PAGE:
If you are baling silage using silage wrap & film, you must be feeding enough animals! You are probably feeding at the rate of at least one bale per day in the cold of winter. Just as the bale is being fed, the next bale is being exposed to the air. Individually wrapped bales are generally not subject to exposure before being fed and therefore feeding time is somewhat more flexible.
Here are some additional “general rules” on how to feed silage bales or, in some cases, what not to do.
Pick a Good Location for Storage
Make sure that the storage location does not increase the chances of exposure to the elements or air. Some storage locations increase the likelihood of punctures in the plastic wrap.
This would include areas near trees that have fallen limbs, rodents and other vermin dens. Areas where stubbles of fresh-cut, thick grass should also be avoided, as many of these can create punctures that go unnoticed until it’s too late.
Mind the Fodder’s Moisture
Make sure the fodder is between 50 and 65 per cent moisture before wrapping and silaging. Baling, when fodder is too dry has got to be the most common problem; a field can start with the correct humidity and still end up being too dry. Dry fodder does not provide bacteria with enough moisture to allow sufficient fermentation.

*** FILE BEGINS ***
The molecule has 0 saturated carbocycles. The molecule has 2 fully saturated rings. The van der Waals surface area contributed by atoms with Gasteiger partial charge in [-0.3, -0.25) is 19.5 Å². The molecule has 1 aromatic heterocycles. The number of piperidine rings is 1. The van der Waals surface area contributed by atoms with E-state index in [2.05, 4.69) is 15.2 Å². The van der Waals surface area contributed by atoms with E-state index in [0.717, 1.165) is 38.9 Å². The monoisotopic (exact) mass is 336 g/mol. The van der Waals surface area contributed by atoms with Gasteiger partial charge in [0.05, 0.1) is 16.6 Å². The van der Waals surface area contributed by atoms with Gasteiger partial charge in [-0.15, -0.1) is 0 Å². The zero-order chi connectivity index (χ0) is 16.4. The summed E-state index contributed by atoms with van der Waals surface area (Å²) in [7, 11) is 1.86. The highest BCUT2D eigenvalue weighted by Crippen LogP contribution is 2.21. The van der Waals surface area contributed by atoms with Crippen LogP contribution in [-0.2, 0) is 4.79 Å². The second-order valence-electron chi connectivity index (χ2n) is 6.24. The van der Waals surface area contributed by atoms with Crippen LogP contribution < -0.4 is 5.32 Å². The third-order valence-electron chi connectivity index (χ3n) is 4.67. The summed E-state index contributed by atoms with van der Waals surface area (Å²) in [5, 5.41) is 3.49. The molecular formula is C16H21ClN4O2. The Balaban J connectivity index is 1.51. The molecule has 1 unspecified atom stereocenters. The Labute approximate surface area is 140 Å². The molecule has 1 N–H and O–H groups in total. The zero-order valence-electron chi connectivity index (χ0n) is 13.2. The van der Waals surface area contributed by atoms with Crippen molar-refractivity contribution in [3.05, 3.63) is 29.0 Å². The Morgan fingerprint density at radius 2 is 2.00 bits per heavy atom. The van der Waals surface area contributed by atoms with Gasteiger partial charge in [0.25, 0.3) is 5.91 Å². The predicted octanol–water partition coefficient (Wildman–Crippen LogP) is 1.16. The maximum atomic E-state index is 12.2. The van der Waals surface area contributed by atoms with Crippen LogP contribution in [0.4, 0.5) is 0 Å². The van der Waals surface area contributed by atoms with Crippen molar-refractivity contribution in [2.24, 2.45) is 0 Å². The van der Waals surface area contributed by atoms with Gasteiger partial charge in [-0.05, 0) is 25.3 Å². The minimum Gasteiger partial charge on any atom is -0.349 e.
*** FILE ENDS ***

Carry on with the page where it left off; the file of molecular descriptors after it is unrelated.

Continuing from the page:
Fungi allowed to grow during storage and feeding can lead to deterioration. Packing too wet is less common. However, silaging when it is too humid can lead to damaged silage as soon as it is exposed to air. Be careful to avoid excessive moisture in the fodder (e.g. little or no wilting before embalming, etc.), as this can lead to clostridia or botulism.
Don’t throw bales after they’ve been wrapped. Compression carriers or manipulators are better, but they can still stretch, rip, or drill bales. Any punctures in the plastic film can lead to small areas or even whole bales deteriorating.
When feeding several bales that have been wrapped utilising a silage wrap & film, simply throw them into the baler, lift and pull each one. The plastic between this bale and the next one will tear. Then cut the top open and peel a large section of the plastic.
To feed an individually wrapped bale, cut a large X at the end and pull back the flaps. Throw down the bale, lift, cut through the top, and go down the other flat side to peel the plastic into one piece. In both cases, the wrapper or cord should be removed before feeding to the animals.
Deal With Waste and Rejection Properly
Waste and rejection are rarely a problem when feeding silage unless a bale is being fed to only a few animals. If the silage remains when the feeding time has passed, place a fresh bale.
The silage process is usually completed within three to six weeks, depending on a large number of factors. Mostly, at any time, fodder can be fed, but this should only be done in emergency situations.